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When Wall Street was Cool

Conventional wisdom states that the stock market is unlikely to make a significant, sustained upward move until ordinary investors get back into the game. Individual investors, whose collective worth runs into the billions of dollars, are standing on the sidelines waiting for good news about sales and earnings before buying any more stocks, the theory …

Conventional wisdom states that the stock market is unlikely to make a significant, sustained upward move until ordinary investors get back into the game. Individual investors, whose collective worth runs into the billions of dollars, are standing on the sidelines waiting for good news about sales and earnings before buying any more stocks, the theory holds.

A corollary states that many investors are so shell-shocked by the ruin visited on their portfolios in the past two years that they will never return to the market. Ever. Like people who lived through the Great Depression, they have been scarred for life.

Or so the theory goes.

I disagree. I think the main reason investors are staying out of the stock market is because it is no longer fashionable. As Michael Jackson, Britney Spears, the Gap and Sylvester Stallone have learned to their immense sorrow, the American public is capable of turning on a dime, and once the public has decreed that a person or product is no longer “cool,” the smell of death sets in. As former Senate Majority Leader Trent Lott has also discovered, the American public might forgive a person for being stupid, but it will never forgive someone for being a loser. And when the Nasdaq declines almost 75 percent and fortunes are wiped out overnight, a popular mode of investing goes out of fashion in a hurry.

It was not always thus. In the late ’90s, it was considered “cool” to be a day trader, to speculate on ridiculously overvalued companies and throw money at stocks you knew nothing about. Television was filled with commercials about goofball slackers making fortunes via electronic trading. Greed alone cannot account for the boom of the ’90s; rather, Wall Street attracted enormous sums of money because it was perceived as the place to be.

This is no longer true. So where do we go from here? Obviously, it would be a good thing if American corporations could buck up their sales, pump up their earnings and get their stocks juiced. This alone might propel the Dow back to the 10,000 level. But in order for another bull market to occur, Wall Street is going to need a makeover so it can be seen, once again, as a cool place to be.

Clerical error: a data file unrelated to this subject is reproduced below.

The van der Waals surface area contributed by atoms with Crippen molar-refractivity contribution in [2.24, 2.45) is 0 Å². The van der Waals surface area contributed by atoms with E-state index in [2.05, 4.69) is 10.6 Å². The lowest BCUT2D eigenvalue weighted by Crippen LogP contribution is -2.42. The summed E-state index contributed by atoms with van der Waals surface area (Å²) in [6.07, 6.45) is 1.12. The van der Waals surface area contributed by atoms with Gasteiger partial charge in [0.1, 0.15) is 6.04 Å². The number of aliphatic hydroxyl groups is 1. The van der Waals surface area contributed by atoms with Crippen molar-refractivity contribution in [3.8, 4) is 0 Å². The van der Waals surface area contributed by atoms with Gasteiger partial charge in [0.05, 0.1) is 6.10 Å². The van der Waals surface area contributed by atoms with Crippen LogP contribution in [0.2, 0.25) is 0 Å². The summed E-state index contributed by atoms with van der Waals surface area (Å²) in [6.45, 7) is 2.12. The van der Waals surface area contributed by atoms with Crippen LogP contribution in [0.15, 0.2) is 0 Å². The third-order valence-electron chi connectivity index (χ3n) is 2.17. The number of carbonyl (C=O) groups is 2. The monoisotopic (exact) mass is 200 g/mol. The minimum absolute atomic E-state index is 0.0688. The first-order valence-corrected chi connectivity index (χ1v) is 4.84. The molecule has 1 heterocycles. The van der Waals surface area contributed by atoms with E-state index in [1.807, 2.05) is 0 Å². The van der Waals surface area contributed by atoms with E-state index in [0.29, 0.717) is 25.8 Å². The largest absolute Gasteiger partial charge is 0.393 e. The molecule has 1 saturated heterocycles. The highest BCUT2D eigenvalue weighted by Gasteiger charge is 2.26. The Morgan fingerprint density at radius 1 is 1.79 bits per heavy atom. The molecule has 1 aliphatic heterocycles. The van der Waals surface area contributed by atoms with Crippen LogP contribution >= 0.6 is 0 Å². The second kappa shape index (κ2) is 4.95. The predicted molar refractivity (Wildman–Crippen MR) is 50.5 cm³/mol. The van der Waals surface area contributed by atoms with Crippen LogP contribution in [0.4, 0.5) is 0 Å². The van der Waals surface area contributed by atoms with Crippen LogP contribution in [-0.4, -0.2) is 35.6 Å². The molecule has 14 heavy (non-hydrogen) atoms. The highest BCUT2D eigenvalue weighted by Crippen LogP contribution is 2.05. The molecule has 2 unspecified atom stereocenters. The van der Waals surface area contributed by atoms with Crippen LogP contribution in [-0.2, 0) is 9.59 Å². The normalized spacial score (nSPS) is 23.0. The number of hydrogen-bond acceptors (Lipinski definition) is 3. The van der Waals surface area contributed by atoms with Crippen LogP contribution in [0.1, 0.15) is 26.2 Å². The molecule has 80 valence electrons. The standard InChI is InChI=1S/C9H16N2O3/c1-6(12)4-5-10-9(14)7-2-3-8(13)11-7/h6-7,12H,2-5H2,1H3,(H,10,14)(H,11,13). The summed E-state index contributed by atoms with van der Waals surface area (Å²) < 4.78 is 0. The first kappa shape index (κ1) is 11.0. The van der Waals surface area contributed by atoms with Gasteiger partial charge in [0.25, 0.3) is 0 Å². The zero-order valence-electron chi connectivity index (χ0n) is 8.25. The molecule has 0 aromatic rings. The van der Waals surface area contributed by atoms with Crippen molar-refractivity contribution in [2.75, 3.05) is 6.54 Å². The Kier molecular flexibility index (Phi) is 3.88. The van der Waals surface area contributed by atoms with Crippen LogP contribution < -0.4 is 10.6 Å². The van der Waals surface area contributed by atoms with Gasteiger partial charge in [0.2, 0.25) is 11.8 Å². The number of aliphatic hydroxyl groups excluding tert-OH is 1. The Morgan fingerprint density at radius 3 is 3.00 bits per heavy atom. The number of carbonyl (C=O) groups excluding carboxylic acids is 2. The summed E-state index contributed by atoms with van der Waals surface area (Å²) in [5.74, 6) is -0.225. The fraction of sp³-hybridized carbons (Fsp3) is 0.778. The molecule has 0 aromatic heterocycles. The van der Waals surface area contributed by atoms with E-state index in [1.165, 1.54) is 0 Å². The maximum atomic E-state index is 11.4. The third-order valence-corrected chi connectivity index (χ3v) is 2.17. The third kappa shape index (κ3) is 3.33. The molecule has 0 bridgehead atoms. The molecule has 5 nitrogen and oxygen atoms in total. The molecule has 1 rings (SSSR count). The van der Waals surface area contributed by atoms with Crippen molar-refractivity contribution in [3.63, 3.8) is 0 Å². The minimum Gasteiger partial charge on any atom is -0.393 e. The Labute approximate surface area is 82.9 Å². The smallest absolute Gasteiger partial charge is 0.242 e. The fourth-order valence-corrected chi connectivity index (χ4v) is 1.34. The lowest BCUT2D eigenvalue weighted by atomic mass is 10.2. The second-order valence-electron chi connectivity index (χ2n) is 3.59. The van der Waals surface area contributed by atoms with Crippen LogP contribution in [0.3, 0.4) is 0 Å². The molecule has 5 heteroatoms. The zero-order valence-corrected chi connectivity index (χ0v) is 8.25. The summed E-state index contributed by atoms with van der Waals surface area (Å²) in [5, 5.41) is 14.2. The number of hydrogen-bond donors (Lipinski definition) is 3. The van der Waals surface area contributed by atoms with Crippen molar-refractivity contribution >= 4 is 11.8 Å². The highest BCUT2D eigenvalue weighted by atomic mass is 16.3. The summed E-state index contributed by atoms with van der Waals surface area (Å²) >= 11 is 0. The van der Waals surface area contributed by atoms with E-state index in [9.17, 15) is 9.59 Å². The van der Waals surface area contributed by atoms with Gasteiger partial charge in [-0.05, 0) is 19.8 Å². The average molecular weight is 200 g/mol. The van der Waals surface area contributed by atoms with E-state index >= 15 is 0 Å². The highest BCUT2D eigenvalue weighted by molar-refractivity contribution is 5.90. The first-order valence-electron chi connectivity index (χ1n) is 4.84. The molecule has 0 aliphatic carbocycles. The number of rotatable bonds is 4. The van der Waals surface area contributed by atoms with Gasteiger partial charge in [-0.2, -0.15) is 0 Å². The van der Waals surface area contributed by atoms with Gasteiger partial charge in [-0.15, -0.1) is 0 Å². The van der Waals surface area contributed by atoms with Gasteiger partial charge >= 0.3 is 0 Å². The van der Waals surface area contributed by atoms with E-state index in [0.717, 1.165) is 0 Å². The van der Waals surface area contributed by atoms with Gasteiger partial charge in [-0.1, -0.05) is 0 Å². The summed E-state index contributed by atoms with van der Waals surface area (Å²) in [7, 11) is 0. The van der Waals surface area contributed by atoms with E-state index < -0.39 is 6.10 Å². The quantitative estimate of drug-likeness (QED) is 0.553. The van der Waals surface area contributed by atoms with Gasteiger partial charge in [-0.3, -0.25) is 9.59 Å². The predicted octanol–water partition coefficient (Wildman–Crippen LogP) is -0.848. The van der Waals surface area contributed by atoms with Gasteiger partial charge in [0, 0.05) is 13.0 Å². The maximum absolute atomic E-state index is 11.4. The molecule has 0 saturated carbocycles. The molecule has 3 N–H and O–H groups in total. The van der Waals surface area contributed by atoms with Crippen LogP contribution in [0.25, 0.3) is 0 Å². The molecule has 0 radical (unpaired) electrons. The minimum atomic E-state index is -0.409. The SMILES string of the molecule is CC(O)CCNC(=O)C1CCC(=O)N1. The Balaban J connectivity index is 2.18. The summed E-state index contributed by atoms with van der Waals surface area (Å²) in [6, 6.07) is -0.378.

How can this transformation be achieved? A lesson from the world of footwear may help. Recently, The Wall Street Journal reported that Nike’s Mesozoic Air Force I basketball sneaker-introduced in 1981, when Michael Jordan was still in college-has become the hottest sneaker in the country. A few years back the popular rapper Jay-Z paid $500 for a pair of the hard-to-find sneakers, officially immortalizing them. Since that time, partly because the manufacturer has deliberately limited the supply of the shoes, the Air Force I has acquired a huge mystique among young people. The shoes are even the subject of a rap-music single by the group Nelly. Though pop songs about footwear are not totally unheard off (“Put on Your High-Heel Sneakers,” “The Angels Want to Wear My Red Shoes”), this is considered an enormous honor.

Wall Street could learn from this experience. By creating a buzz around an individual company, and then deliberately limiting the supply of that stock, Wall Street could create a situation where young investors would be willing to pay exorbitant sums of money to own the company’s shares. By subtly modifying the concept of hipness to embrace owning a fashionable, overpriced stock rather than owning a fashionable, overpriced athletic shoe, Wall Street could attract a whole new generation of investors. The harder it is to find the stock, the higher the price will go. This would encourage other companies to introduce similarly trendy stocks, and before long, the old cachet of Wall Street will return.

This may be an extravagant solution to the market’s long-term problems, but like a lot of people who have seen their portfolios shredded, I’m desperate. I’ll try anything. As a product of the rebellious ’60s I never thought I’d live to see the day when young people thought the stock market was cool. Now I can only hope I live to see them anoint the market cool a second time. Otherwise, my portfolio’s down for the count.

Joe Queenan is CE‘s longest-running columnist.

About Joe Queenan

Joe Queenan is a regular contributor on business issues, corporate culture, and financial follies to Barron's and The Wall Street Journal.